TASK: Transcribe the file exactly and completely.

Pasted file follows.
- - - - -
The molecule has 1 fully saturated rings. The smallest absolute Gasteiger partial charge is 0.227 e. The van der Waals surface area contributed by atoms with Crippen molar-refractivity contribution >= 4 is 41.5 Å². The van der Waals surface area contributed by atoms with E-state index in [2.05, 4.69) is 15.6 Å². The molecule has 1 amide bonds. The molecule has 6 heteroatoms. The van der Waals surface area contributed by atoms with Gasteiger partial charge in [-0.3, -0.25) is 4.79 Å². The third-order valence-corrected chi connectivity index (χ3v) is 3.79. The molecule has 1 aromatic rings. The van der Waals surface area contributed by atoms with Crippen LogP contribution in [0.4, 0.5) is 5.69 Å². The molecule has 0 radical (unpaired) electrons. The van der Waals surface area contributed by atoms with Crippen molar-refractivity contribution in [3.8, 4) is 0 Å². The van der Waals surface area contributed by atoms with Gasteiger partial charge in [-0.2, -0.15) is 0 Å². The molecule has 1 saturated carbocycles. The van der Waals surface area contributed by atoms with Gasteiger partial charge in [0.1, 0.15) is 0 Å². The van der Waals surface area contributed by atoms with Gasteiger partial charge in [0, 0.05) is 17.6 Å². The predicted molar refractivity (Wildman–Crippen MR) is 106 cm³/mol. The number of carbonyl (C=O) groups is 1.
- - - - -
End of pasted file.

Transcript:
The molecule has 1 fully saturated rings. The smallest absolute Gasteiger partial charge is 0.227 e. The van der Waals surface area contributed by atoms with Crippen molar-refractivity contribution >= 4 is 41.5 Å². The van der Waals surface area contributed by atoms with E-state index in [2.05, 4.69) is 15.6 Å². The molecule has 1 amide bonds. The molecule has 6 heteroatoms. The van der Waals surface area contributed by atoms with Gasteiger partial charge in [-0.3, -0.25) is 4.79 Å². The third-order valence-corrected chi connectivity index (χ3v) is 3.79. The molecule has 1 aromatic rings. The van der Waals surface area contributed by atoms with Crippen LogP contribution in [0.4, 0.5) is 5.69 Å². The molecule has 0 radical (unpaired) electrons. The van der Waals surface area contributed by atoms with Crippen molar-refractivity contribution in [3.8, 4) is 0 Å². The van der Waals surface area contributed by atoms with Gasteiger partial charge in [-0.2, -0.15) is 0 Å². The molecule has 1 saturated carbocycles. The van der Waals surface area contributed by atoms with Gasteiger partial charge in [0.1, 0.15) is 0 Å². The van der Waals surface area contributed by atoms with Gasteiger partial charge in [0, 0.05) is 17.6 Å². The predicted molar refractivity (Wildman–Crippen MR) is 106 cm³/mol. The number of carbonyl (C=O) groups is 1.